This goes way beyond what we understood previously — that the Bush Administration knew about the arrests ahead of time, and timed a PR offensive against the Democrats around it.
It turns out that it was the other way around: the Bush Administration orchestrated the timing of the arrests to coordinate them with the PR offensive, which attacked Democrats after Ned Lamont's victory in the Connecticut primary.
For the GOP, the short-term political importance of getting the Lamont victory, and the developing sense that America had fully turned against the Iraq War, off the news was reason enough to disrupt an active terror investigation. The disruption hurt the legal case against the terrorists — it will be much harder to convict them without passports or airline tickets. The GOP was so insistent on the timing that they threatened to "render" the lead suspect if the British did not comply with their wishes.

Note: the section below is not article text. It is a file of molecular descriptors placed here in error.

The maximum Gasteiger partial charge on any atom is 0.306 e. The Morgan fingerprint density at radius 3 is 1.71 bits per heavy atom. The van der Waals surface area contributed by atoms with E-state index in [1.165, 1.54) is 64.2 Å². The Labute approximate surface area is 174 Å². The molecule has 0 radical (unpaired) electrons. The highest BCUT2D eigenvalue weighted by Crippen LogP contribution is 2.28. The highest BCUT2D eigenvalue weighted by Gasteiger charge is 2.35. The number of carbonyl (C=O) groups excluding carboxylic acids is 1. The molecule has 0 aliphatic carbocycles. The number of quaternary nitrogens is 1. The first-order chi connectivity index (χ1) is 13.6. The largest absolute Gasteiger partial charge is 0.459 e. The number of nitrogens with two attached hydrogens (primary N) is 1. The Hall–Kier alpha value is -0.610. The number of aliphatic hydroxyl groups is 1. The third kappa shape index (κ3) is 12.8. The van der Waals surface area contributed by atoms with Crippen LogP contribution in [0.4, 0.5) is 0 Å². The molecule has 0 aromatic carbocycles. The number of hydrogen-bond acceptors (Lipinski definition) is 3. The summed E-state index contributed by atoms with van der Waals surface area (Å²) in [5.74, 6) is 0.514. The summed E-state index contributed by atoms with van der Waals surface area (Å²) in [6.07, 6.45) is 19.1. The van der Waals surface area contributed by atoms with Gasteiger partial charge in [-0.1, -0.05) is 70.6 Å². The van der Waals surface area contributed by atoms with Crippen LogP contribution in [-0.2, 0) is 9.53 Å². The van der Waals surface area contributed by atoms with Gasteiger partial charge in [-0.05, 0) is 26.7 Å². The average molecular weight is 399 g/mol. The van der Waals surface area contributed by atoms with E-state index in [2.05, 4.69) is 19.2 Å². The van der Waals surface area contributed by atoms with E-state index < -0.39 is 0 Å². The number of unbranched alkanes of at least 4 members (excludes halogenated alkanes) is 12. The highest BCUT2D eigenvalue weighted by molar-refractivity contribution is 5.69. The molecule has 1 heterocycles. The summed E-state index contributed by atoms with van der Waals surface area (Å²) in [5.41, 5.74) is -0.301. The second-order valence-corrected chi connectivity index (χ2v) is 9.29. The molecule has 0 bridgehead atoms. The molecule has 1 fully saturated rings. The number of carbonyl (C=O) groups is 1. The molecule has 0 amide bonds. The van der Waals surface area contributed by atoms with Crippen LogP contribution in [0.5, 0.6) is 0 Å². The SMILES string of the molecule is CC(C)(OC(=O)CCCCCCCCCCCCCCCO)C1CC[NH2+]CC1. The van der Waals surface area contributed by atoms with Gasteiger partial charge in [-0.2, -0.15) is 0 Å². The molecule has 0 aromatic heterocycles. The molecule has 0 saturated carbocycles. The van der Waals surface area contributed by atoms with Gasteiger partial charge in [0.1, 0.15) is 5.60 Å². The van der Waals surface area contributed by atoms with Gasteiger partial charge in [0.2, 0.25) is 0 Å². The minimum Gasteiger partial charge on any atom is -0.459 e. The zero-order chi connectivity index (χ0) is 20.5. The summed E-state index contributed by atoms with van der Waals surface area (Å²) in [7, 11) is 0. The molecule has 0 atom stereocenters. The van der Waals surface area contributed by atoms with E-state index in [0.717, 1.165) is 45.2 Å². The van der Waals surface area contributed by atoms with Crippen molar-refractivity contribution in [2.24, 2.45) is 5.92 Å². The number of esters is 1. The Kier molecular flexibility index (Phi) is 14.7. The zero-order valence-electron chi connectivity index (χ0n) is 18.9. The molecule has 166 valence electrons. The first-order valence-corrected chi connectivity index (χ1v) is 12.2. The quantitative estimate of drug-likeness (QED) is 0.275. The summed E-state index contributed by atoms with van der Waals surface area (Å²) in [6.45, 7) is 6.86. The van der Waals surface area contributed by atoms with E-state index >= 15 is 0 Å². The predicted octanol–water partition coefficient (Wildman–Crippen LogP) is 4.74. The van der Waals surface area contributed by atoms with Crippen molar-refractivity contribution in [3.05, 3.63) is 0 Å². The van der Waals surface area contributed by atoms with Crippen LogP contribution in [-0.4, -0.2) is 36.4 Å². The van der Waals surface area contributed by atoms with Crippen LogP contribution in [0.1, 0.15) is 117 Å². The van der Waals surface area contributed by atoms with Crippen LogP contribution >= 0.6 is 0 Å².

The Republicans, in other words, once again played politics with national security, and hurt anti-terrorism efforts as they did so.
They cannot be trusted to protect us from the threat of terrorism because — to paraphrase The Downing Street Memo — they fix terror investigations around smear campaigns.

And it's not just liberal bloggers who won't be fooled again. This morning I heard a commentator on the (delightfully) sleepy show CBS Sunday Morning (the one with all the suns) say pretty much the same thing. Lyndon Johnson once said he'd knew he'd lost the country when he lost Walter Cronkite. Watch any show where reporters or anchors or pundits are allowed to deviate from the teleprompter, and it's becoming increasingly clear Bush has lost us all. Well, except for Charles Krauthammer. But then he yells at rabbis.

Memo to Lieberman: It's the Sanctimony, Stupid

| Sun Aug. 13, 2006 2:23 PM EDT

Lost in all the discussion over to what degree Ned Lamont's victory in the Connecticut Democratic primary does or does not indicate regarding

1) public opinion on the war
2) potential for a reprise of the Eugene McCarthy split in the Democratic Party